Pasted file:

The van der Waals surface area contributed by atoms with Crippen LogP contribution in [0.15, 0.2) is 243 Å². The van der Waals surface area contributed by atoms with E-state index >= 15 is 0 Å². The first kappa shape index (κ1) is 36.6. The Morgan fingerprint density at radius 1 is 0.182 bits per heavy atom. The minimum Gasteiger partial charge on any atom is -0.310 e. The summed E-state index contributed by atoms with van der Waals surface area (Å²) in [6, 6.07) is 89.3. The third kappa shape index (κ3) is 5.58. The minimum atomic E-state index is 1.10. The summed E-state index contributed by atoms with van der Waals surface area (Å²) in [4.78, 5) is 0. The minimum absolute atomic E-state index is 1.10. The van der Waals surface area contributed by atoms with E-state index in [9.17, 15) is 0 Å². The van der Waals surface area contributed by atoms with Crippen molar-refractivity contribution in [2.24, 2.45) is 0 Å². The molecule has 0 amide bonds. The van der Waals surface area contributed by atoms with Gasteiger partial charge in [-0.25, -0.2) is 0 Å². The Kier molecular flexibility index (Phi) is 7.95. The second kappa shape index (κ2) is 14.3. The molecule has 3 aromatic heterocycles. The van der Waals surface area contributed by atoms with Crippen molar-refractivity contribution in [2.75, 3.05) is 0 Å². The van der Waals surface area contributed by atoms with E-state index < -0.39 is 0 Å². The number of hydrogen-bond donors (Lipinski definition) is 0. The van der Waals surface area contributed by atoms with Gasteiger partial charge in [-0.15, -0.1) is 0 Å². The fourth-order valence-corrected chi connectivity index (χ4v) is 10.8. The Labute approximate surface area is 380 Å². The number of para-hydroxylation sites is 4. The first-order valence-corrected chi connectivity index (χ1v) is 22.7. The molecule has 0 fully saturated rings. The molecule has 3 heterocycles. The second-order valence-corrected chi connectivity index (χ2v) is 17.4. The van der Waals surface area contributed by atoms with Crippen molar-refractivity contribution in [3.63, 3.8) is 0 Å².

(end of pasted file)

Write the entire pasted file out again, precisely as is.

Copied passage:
The van der Waals surface area contributed by atoms with Crippen LogP contribution in [0.15, 0.2) is 243 Å². The van der Waals surface area contributed by atoms with E-state index >= 15 is 0 Å². The first kappa shape index (κ1) is 36.6. The Morgan fingerprint density at radius 1 is 0.182 bits per heavy atom. The minimum Gasteiger partial charge on any atom is -0.310 e. The summed E-state index contributed by atoms with van der Waals surface area (Å²) in [6, 6.07) is 89.3. The third kappa shape index (κ3) is 5.58. The minimum atomic E-state index is 1.10. The summed E-state index contributed by atoms with van der Waals surface area (Å²) in [4.78, 5) is 0. The minimum absolute atomic E-state index is 1.10. The van der Waals surface area contributed by atoms with E-state index in [9.17, 15) is 0 Å². The van der Waals surface area contributed by atoms with Crippen molar-refractivity contribution in [2.24, 2.45) is 0 Å². The molecule has 0 amide bonds. The van der Waals surface area contributed by atoms with Gasteiger partial charge in [-0.25, -0.2) is 0 Å². The Kier molecular flexibility index (Phi) is 7.95. The second kappa shape index (κ2) is 14.3. The molecule has 3 aromatic heterocycles. The van der Waals surface area contributed by atoms with Crippen molar-refractivity contribution in [2.75, 3.05) is 0 Å². The van der Waals surface area contributed by atoms with E-state index < -0.39 is 0 Å². The number of hydrogen-bond donors (Lipinski definition) is 0. The van der Waals surface area contributed by atoms with Gasteiger partial charge in [-0.15, -0.1) is 0 Å². The fourth-order valence-corrected chi connectivity index (χ4v) is 10.8. The Labute approximate surface area is 380 Å². The number of para-hydroxylation sites is 4. The first-order valence-corrected chi connectivity index (χ1v) is 22.7. The molecule has 0 fully saturated rings. The molecule has 3 heterocycles. The second-order valence-corrected chi connectivity index (χ2v) is 17.4. The van der Waals surface area contributed by atoms with Crippen molar-refractivity contribution in [3.63, 3.8) is 0 Å².